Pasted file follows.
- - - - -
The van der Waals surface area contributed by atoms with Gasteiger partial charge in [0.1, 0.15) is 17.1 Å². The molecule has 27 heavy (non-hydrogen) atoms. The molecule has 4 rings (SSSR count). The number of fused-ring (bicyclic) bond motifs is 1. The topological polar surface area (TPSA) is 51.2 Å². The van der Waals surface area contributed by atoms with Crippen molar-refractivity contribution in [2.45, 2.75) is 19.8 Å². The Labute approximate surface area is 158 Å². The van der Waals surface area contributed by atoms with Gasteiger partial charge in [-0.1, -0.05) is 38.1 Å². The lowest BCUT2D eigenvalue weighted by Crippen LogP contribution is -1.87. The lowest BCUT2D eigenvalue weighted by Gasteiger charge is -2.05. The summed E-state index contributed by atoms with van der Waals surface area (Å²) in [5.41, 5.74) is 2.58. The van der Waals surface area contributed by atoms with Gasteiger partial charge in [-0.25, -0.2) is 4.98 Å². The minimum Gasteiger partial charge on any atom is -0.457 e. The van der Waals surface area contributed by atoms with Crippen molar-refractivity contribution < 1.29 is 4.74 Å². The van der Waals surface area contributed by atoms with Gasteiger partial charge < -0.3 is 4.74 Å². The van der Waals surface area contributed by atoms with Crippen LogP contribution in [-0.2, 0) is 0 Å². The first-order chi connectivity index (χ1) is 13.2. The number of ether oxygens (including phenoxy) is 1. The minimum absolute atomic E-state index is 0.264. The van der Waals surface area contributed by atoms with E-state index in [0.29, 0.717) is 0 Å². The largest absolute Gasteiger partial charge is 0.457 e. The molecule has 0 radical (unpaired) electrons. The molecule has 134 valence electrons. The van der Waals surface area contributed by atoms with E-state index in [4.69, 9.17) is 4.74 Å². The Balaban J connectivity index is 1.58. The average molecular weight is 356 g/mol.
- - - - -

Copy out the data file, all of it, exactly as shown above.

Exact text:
The van der Waals surface area contributed by atoms with Gasteiger partial charge in [0.1, 0.15) is 17.1 Å². The molecule has 27 heavy (non-hydrogen) atoms. The molecule has 4 rings (SSSR count). The number of fused-ring (bicyclic) bond motifs is 1. The topological polar surface area (TPSA) is 51.2 Å². The van der Waals surface area contributed by atoms with Crippen molar-refractivity contribution in [2.45, 2.75) is 19.8 Å². The Labute approximate surface area is 158 Å². The van der Waals surface area contributed by atoms with Gasteiger partial charge in [-0.1, -0.05) is 38.1 Å². The lowest BCUT2D eigenvalue weighted by Crippen LogP contribution is -1.87. The lowest BCUT2D eigenvalue weighted by Gasteiger charge is -2.05. The summed E-state index contributed by atoms with van der Waals surface area (Å²) in [5.41, 5.74) is 2.58. The van der Waals surface area contributed by atoms with Gasteiger partial charge in [-0.25, -0.2) is 4.98 Å². The minimum Gasteiger partial charge on any atom is -0.457 e. The van der Waals surface area contributed by atoms with Crippen molar-refractivity contribution < 1.29 is 4.74 Å². The van der Waals surface area contributed by atoms with Gasteiger partial charge < -0.3 is 4.74 Å². The van der Waals surface area contributed by atoms with Crippen LogP contribution in [-0.2, 0) is 0 Å². The first-order chi connectivity index (χ1) is 13.2. The number of ether oxygens (including phenoxy) is 1. The minimum absolute atomic E-state index is 0.264. The van der Waals surface area contributed by atoms with E-state index in [0.29, 0.717) is 0 Å². The largest absolute Gasteiger partial charge is 0.457 e. The molecule has 0 radical (unpaired) electrons. The molecule has 134 valence electrons. The van der Waals surface area contributed by atoms with E-state index in [4.69, 9.17) is 4.74 Å². The Balaban J connectivity index is 1.58. The average molecular weight is 356 g/mol.